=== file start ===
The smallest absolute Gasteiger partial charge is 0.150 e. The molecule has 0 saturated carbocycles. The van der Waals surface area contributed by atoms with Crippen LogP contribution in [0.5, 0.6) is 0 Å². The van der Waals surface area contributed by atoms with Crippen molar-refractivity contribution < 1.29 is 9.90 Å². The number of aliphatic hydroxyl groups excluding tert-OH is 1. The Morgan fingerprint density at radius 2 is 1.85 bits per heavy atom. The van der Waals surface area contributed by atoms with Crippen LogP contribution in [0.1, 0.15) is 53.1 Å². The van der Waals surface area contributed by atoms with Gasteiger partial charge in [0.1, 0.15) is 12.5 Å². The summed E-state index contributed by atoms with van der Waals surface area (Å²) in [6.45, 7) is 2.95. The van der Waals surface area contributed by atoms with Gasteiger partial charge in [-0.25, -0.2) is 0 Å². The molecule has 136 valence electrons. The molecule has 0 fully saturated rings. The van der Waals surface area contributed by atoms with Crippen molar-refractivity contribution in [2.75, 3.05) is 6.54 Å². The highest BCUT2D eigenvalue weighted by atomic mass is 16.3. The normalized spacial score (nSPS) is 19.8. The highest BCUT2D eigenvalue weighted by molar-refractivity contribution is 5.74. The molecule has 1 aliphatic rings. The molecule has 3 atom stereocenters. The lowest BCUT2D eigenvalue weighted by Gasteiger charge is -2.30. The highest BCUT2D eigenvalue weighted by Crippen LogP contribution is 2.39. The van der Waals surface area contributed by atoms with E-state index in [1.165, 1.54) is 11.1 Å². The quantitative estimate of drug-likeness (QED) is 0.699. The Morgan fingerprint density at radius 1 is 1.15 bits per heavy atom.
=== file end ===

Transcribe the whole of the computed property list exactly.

The smallest absolute Gasteiger partial charge is 0.150 e. The molecule has 0 saturated carbocycles. The van der Waals surface area contributed by atoms with Crippen LogP contribution in [0.5, 0.6) is 0 Å². The van der Waals surface area contributed by atoms with Crippen molar-refractivity contribution < 1.29 is 9.90 Å². The number of aliphatic hydroxyl groups excluding tert-OH is 1. The Morgan fingerprint density at radius 2 is 1.85 bits per heavy atom. The van der Waals surface area contributed by atoms with Crippen LogP contribution in [0.1, 0.15) is 53.1 Å². The van der Waals surface area contributed by atoms with Gasteiger partial charge in [0.1, 0.15) is 12.5 Å². The summed E-state index contributed by atoms with van der Waals surface area (Å²) in [6.45, 7) is 2.95. The van der Waals surface area contributed by atoms with Gasteiger partial charge in [-0.25, -0.2) is 0 Å². The molecule has 136 valence electrons. The molecule has 0 fully saturated rings. The van der Waals surface area contributed by atoms with Crippen molar-refractivity contribution in [2.75, 3.05) is 6.54 Å². The highest BCUT2D eigenvalue weighted by atomic mass is 16.3. The normalized spacial score (nSPS) is 19.8. The highest BCUT2D eigenvalue weighted by molar-refractivity contribution is 5.74. The molecule has 1 aliphatic rings. The molecule has 3 atom stereocenters. The lowest BCUT2D eigenvalue weighted by Gasteiger charge is -2.30. The highest BCUT2D eigenvalue weighted by Crippen LogP contribution is 2.39. The van der Waals surface area contributed by atoms with E-state index in [1.165, 1.54) is 11.1 Å². The quantitative estimate of drug-likeness (QED) is 0.699. The Morgan fingerprint density at radius 1 is 1.15 bits per heavy atom.